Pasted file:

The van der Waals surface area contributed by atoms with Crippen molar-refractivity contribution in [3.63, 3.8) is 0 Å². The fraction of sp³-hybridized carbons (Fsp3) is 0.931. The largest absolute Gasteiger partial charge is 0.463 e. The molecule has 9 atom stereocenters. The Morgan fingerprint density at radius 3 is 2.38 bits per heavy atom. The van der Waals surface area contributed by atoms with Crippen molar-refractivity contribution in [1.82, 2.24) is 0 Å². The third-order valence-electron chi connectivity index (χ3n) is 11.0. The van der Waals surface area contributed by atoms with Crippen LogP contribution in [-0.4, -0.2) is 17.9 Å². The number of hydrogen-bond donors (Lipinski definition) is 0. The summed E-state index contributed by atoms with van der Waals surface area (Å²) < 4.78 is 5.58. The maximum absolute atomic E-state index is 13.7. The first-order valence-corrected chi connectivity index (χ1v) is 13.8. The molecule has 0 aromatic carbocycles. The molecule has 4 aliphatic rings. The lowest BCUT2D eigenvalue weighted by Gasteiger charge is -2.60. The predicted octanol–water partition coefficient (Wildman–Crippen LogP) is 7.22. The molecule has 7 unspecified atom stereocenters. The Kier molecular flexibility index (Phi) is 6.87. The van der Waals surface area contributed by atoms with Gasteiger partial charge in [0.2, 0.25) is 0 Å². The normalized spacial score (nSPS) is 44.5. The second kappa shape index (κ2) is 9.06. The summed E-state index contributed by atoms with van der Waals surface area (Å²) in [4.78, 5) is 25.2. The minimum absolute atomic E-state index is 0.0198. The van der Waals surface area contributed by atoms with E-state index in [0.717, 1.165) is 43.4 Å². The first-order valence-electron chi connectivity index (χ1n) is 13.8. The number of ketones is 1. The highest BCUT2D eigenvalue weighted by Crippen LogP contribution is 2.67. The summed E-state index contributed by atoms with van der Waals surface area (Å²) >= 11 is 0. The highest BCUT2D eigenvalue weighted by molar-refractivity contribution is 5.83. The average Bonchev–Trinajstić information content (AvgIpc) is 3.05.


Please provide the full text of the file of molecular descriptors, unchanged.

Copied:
The van der Waals surface area contributed by atoms with Crippen molar-refractivity contribution in [3.63, 3.8) is 0 Å². The fraction of sp³-hybridized carbons (Fsp3) is 0.931. The largest absolute Gasteiger partial charge is 0.463 e. The molecule has 9 atom stereocenters. The Morgan fingerprint density at radius 3 is 2.38 bits per heavy atom. The van der Waals surface area contributed by atoms with Crippen molar-refractivity contribution in [1.82, 2.24) is 0 Å². The third-order valence-electron chi connectivity index (χ3n) is 11.0. The van der Waals surface area contributed by atoms with Crippen LogP contribution in [-0.4, -0.2) is 17.9 Å². The number of hydrogen-bond donors (Lipinski definition) is 0. The summed E-state index contributed by atoms with van der Waals surface area (Å²) < 4.78 is 5.58. The maximum absolute atomic E-state index is 13.7. The first-order valence-corrected chi connectivity index (χ1v) is 13.8. The molecule has 0 aromatic carbocycles. The molecule has 4 aliphatic rings. The lowest BCUT2D eigenvalue weighted by Gasteiger charge is -2.60. The predicted octanol–water partition coefficient (Wildman–Crippen LogP) is 7.22. The molecule has 7 unspecified atom stereocenters. The Kier molecular flexibility index (Phi) is 6.87. The van der Waals surface area contributed by atoms with Gasteiger partial charge in [0.2, 0.25) is 0 Å². The normalized spacial score (nSPS) is 44.5. The second kappa shape index (κ2) is 9.06. The summed E-state index contributed by atoms with van der Waals surface area (Å²) in [4.78, 5) is 25.2. The minimum absolute atomic E-state index is 0.0198. The van der Waals surface area contributed by atoms with E-state index in [0.717, 1.165) is 43.4 Å². The first-order valence-electron chi connectivity index (χ1n) is 13.8. The number of ketones is 1. The highest BCUT2D eigenvalue weighted by Crippen LogP contribution is 2.67. The summed E-state index contributed by atoms with van der Waals surface area (Å²) >= 11 is 0. The highest BCUT2D eigenvalue weighted by molar-refractivity contribution is 5.83. The average Bonchev–Trinajstić information content (AvgIpc) is 3.05.